[Date Prev][Date Next][Thread Prev][Thread Next][Date Index][Thread Index][Subject Index][Author Index]

Re: justification for excluding lagerpetids and/or pterosaurs from a phylogenetic analysis of the Archosauria



> snip

>   As far as the pterosaurs versus dinosaurs and lepidosaurs tug-of-war that 
> one objected-to analysis proposes (Dave's), there is a one-versus-many 
> mentality that seems to be coming forth telling us that the analysis that 
> argues for Ornithodira _sensu_ Gauthier has been criticized by its own 
> formulators, but the pterosaur position does not really falter. Only one 
> paper (Dave's) rejects this, but it does not do it on the objected-to work's 
> merits (by testing their analyses with new data). 

Two: Sobral and Langer 2008. All prior works have ignored the fenestrasaurs. 
Right? That's why they were a novelty in 2000.

Also, please be my guest and list the three genus-based taxa that lead 
progressively closer to pterosaurs within the archosaurs as determined by the 
best study out there. I note that proterochampsids, erythrosuchids and 
proterosuchids keep making these lists, and I hope you can explain how you get 
pterosaurs to emerge from any of these. Also, please list how those are more 
parsimonious versus a Sharovipteryx. Bring it on, Jaime. Here's your chance to 
shine.
> 
>   So far, this remains the case for both sides. No one has tested Peters 
> (2000) explicitly (largely on the grounds that peters was preparing a better 
> dataset), and Peters has only objected to other analyses on this list using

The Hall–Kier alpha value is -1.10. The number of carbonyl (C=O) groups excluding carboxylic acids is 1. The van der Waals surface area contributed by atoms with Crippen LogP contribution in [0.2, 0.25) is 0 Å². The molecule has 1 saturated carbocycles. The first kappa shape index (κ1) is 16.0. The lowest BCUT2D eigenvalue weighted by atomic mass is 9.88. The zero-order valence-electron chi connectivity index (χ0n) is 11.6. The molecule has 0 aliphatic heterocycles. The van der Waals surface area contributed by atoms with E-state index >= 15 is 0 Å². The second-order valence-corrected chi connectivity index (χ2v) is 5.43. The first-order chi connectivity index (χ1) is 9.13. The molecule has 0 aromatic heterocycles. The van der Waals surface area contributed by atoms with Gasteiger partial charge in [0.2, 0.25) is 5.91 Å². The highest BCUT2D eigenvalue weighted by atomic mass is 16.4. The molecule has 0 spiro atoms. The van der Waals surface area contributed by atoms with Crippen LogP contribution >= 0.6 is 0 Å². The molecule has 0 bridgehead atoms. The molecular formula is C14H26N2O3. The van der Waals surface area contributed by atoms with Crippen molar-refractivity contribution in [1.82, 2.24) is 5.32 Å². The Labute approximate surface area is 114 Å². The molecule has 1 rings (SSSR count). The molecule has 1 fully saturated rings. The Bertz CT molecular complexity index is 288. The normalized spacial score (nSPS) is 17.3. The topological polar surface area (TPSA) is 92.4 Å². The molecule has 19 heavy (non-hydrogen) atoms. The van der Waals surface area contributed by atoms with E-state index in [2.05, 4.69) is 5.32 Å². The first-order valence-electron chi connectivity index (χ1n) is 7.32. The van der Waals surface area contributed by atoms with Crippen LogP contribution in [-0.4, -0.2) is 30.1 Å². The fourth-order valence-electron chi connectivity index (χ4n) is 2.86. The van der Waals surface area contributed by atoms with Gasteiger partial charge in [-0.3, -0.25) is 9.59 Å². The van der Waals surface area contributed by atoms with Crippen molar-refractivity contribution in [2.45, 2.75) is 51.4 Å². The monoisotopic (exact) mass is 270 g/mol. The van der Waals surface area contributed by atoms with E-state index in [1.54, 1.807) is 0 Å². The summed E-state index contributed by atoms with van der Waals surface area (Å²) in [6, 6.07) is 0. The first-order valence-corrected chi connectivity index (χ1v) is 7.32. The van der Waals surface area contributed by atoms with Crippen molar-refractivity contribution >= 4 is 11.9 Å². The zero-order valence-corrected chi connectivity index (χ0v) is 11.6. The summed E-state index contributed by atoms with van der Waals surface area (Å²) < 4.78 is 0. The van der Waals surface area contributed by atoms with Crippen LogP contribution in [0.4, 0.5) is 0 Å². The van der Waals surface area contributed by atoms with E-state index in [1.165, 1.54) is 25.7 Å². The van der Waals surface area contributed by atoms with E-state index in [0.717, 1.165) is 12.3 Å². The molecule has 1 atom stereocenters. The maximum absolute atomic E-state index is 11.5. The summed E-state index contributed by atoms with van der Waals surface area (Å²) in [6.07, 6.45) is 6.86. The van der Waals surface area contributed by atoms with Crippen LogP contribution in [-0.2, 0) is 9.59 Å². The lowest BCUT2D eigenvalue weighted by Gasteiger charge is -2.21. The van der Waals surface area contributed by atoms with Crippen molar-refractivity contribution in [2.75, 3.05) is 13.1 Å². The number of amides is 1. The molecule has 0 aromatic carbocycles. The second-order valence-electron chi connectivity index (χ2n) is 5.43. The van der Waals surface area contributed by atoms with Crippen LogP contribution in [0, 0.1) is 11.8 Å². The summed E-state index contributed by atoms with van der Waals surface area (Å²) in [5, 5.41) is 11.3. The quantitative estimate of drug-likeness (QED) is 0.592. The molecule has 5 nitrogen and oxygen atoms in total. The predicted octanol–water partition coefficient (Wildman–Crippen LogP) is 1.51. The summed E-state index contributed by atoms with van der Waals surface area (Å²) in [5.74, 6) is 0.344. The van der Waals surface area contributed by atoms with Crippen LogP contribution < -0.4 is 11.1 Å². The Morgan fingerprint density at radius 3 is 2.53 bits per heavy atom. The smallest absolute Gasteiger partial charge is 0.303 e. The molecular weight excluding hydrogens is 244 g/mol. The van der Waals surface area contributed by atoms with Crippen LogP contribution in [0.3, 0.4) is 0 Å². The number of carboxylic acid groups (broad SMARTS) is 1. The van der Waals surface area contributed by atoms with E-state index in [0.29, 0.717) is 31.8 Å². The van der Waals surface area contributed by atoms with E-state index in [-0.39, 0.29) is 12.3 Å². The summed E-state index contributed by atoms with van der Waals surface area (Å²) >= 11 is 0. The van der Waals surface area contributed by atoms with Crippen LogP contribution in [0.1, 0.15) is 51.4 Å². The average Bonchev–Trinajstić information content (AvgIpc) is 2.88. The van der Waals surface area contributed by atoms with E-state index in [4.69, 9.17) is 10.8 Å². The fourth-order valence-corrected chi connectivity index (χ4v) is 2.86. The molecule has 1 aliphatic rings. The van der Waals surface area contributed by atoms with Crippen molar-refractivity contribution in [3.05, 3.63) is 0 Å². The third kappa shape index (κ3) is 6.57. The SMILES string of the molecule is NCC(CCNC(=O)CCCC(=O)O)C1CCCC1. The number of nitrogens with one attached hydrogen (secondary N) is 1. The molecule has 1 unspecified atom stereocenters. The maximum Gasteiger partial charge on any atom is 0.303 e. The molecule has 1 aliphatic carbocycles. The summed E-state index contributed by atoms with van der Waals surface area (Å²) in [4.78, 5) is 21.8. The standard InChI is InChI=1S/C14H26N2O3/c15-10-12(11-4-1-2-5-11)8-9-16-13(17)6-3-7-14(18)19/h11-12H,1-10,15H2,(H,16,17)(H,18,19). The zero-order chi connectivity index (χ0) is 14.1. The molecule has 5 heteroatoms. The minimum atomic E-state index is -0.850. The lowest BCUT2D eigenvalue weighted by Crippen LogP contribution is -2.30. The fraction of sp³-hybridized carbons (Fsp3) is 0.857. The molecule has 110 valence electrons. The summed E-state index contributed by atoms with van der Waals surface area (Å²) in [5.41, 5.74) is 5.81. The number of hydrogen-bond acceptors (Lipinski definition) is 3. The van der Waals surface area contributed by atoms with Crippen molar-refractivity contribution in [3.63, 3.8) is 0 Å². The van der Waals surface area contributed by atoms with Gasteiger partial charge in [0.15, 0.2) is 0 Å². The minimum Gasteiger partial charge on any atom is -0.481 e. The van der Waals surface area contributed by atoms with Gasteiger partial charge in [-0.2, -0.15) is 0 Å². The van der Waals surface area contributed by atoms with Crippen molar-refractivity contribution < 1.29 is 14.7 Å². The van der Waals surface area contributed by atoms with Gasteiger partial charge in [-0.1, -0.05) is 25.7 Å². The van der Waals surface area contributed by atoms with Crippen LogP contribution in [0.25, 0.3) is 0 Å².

> his hitherto unpresented dataset, so my statement stands.

No one should test my dataset. If they find fault, as Hone & Benton did, then 
we have another sort of problem. They should only test the taxa themselves, 
straight and square, from direct observation, with their own dataset, 
presenting labeled tracings at least as detailed as the best available. That 
hasn't been done in the last ten years. 

All the best.

David




> 
> Cheers,
> 
> Jaime A. Headden
> 
> "Innocent, unbiased observation is a myth." --- P.B. Medawar (1969)
> 
> "Human beings, who are almost unique in having the ability to learn from the 
> experience of others, are also remarkable for their apparent disinclination 
> to do so." --- Douglas Adams (Last Chance to See)
> 
> "Ever since man first left his cave and met a stranger with a different 
> language and a new way of looking at things, the human race has had a dream: 
> to kill him, so we don't have to learn his language or his new way of looking 
> at things." --- Zapp Brannigan (Beast With a Billion Backs)
>                                         
> _________________________________________________________________
> Hotmail: Trusted email with Microsoft’s powerful SPAM protection.
> http://clk.atdmt.com/GBL/go/201469226/direct/01/